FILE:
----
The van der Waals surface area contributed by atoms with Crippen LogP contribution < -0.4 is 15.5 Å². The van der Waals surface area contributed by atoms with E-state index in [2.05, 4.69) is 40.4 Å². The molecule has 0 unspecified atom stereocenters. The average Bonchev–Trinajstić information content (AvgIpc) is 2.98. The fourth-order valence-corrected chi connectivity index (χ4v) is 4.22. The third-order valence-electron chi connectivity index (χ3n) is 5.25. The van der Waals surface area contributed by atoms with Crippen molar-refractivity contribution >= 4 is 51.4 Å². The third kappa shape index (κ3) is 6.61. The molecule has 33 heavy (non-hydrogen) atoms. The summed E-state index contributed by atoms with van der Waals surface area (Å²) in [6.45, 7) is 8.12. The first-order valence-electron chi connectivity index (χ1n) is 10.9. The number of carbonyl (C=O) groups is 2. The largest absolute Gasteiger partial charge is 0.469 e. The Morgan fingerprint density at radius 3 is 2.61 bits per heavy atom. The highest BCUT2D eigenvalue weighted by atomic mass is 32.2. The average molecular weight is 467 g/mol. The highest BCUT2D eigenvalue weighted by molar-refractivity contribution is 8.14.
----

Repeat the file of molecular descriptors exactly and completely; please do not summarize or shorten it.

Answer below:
The van der Waals surface area contributed by atoms with Crippen LogP contribution < -0.4 is 15.5 Å². The van der Waals surface area contributed by atoms with E-state index in [2.05, 4.69) is 40.4 Å². The molecule has 0 unspecified atom stereocenters. The average Bonchev–Trinajstić information content (AvgIpc) is 2.98. The fourth-order valence-corrected chi connectivity index (χ4v) is 4.22. The third-order valence-electron chi connectivity index (χ3n) is 5.25. The van der Waals surface area contributed by atoms with Crippen molar-refractivity contribution >= 4 is 51.4 Å². The third kappa shape index (κ3) is 6.61. The molecule has 33 heavy (non-hydrogen) atoms. The summed E-state index contributed by atoms with van der Waals surface area (Å²) in [6.45, 7) is 8.12. The first-order valence-electron chi connectivity index (χ1n) is 10.9. The number of carbonyl (C=O) groups is 2. The largest absolute Gasteiger partial charge is 0.469 e. The Morgan fingerprint density at radius 3 is 2.61 bits per heavy atom. The highest BCUT2D eigenvalue weighted by atomic mass is 32.2. The average molecular weight is 467 g/mol. The highest BCUT2D eigenvalue weighted by molar-refractivity contribution is 8.14.